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Q&A: What are the key facts in the VA hospital scandal?

Copyright 2014 The Associated Press. All rights reserved. This material may not be published, broadcast, rewritten or redistributed. The Associated Press
Wednesday, May 21, 2014 - 6:22 pm

PHOENIX — It started with a series of complaints from a recently retired doctor about delays in care that may have led to deaths at the Phoenix Veterans Affairs hospital. The VA started investigating, similar allegations surfaced in other states, and now the issue has the attention of President Barack Obama.

The VA inquiry has become a political firestorm as investigations unfold nationally about delays in care at the beleaguered agency. Obama said Wednesday he is angered by allegations of misconduct and vowed "to fix whatever is wrong."

As the election-year talk surrounding the debate rages, here is a look at some key facts about the issue:

WHO IS MAKING THE ACCUSATIONS?

Dr. Samuel Foote, a former clinic director for the VA in Phoenix, started sending letters to the VA Office of Inspector General in December, complaining about systematic problems with delays in care.

Foote, who retired after spending nearly 25 years with the VA, later took his claims to the media, then to Republican Rep. Jeff Miller, chairman of the House Veterans' Affairs Committee, who announced the allegations at an April hearing.

Foote says up to 40 veterans may have died while awaiting treatment at the Phoenix hospital and that staff, at the instruction of administrators, kept a secret list of patients waiting for appointments to hide delays in care. He believes administrators kept the off-the-books list to impress their bosses and get bonuses.

Since Foote's revelations, two more former Phoenix VA employees have made the same claims.

WHAT IS THE VA'S RESPONSE?

The VA Inspector General's office said late Tuesday that 26 facilities are now being investigated across the country — a significant expansion of the probe from last week. And the White House has taken a much more active role in responding to the VA allegations in the past week. Obama met with VA Secretary Eric Shinseki at the White House on Wednesday and expressed his support for the retired four-star Army general.

Phoenix administrators vehemently deny the allegations. The VA has so far found no evidence to substantiate the claims after an internal probe.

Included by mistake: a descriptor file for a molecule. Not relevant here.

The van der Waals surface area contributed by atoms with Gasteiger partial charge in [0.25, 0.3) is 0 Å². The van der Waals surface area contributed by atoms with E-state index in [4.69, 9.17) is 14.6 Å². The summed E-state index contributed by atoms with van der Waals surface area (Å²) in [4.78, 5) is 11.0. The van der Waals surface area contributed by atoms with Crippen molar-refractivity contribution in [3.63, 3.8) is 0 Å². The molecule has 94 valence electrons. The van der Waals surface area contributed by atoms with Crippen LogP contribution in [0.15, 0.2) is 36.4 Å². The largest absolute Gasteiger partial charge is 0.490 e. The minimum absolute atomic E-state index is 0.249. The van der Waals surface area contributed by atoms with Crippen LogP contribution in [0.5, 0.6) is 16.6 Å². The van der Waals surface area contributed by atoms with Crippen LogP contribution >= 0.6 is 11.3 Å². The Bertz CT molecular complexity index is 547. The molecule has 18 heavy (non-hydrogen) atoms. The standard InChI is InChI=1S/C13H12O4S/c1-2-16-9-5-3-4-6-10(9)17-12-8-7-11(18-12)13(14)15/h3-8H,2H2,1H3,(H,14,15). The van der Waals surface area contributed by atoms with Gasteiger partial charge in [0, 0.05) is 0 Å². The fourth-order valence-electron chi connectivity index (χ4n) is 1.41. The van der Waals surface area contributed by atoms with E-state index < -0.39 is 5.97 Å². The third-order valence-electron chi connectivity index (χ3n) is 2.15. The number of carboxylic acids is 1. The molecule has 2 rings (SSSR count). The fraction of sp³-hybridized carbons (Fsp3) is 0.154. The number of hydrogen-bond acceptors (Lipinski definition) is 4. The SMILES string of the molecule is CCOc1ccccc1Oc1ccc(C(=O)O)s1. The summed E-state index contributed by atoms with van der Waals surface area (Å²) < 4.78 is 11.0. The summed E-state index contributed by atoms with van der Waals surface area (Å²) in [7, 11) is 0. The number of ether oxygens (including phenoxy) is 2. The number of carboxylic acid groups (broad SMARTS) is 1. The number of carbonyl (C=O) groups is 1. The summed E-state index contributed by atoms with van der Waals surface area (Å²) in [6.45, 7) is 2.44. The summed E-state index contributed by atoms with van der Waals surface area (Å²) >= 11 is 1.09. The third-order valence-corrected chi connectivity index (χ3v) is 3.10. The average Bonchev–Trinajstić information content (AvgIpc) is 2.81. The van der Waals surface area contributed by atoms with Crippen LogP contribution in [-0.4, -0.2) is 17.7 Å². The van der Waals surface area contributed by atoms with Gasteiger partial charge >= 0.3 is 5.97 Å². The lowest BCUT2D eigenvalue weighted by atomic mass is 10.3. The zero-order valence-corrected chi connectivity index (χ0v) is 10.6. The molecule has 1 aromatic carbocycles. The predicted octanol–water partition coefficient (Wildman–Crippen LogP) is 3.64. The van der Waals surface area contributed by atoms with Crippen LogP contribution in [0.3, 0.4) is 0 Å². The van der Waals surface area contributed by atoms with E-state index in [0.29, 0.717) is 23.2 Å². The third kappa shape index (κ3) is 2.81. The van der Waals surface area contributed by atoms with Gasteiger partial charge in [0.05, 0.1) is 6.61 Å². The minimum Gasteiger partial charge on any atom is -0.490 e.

The Phoenix hospital's director, Sharon Helman, scoffed at the notion that she would direct staff to create a secret list and watch patients die in order to pad her pockets. Helman has been placed on leave while the Inspector General's Office investigates. She has been provided with police protection after receiving numerous death threats.

Some also question the motives of Foote and the others making accusations. One employee, who first raised the concerns publicly a few weeks ago, was fired last year and has a pending wrongful termination lawsuit against the hospital. Before he retired, Foote was reprimanded repeatedly for taking off nearly every Friday, according to internal emails he provided the AP.

WHAT'S NEXT?

Obama has assigned his deputy chief of staff, Rob Nabors, to oversee reforms at the agency. Nabors is visiting Phoenix this week to meet with VA staff, and members of Congress are issuing several pieces of legislation to overhaul the agency.

Shinseki, a retired Army four-star general, is facing calls for his resignation from some lawmakers. Obama spoke warmly of Shinseki Wednesday, saying the secretary had poured his heart and soul into his job, but said there would be accountability if the allegations of misconduct are proven to be true.

WHAT IS THE OVERALL STATE OF THE VA?

The VA operates the largest integrated health care system in the country, with more than 300,000 fulltime employees and nearly 9 million veterans enrolled for care. Obama said Wednesday that 85 million appointments for veterans are scheduled each year.

The Phoenix claims are the latest to come to light as VA hospitals and clinics around the country struggle to handle the enormous volume. VA facilities in South Carolina, Florida, Pennsylvania, Georgia, Texas, New Mexico and Illinois, among other states, have been linked to delays in patient care or poor oversight. An internal probe of a Colorado clinic found that staff had been instructed to falsify records to cover up delayed care at a Fort Collins facility. A nurse at a VA center in Cheyenne, Wyoming, was put on leave this month for allegedly telling employees to falsify appointment records.

The VA has acknowledged that 23 patients have died because of problems related to care since 1999, according to an ongoing nationwide internal VA review, which showed that delays often occur when a doctor refers a patient to another physician, such as a specialist. During the same time period of the deaths, more than 250 million of these consults were requested.

The 23 deaths do not include a deadly Legionnaires' disease outbreak in the VA Pittsburgh Healthcare System, or three patient deaths blamed on mismanagement at the Atlanta VA hospital.

The White House said the VA has made tremendous progress in reducing case backlogs, but that they need to be completely eliminated.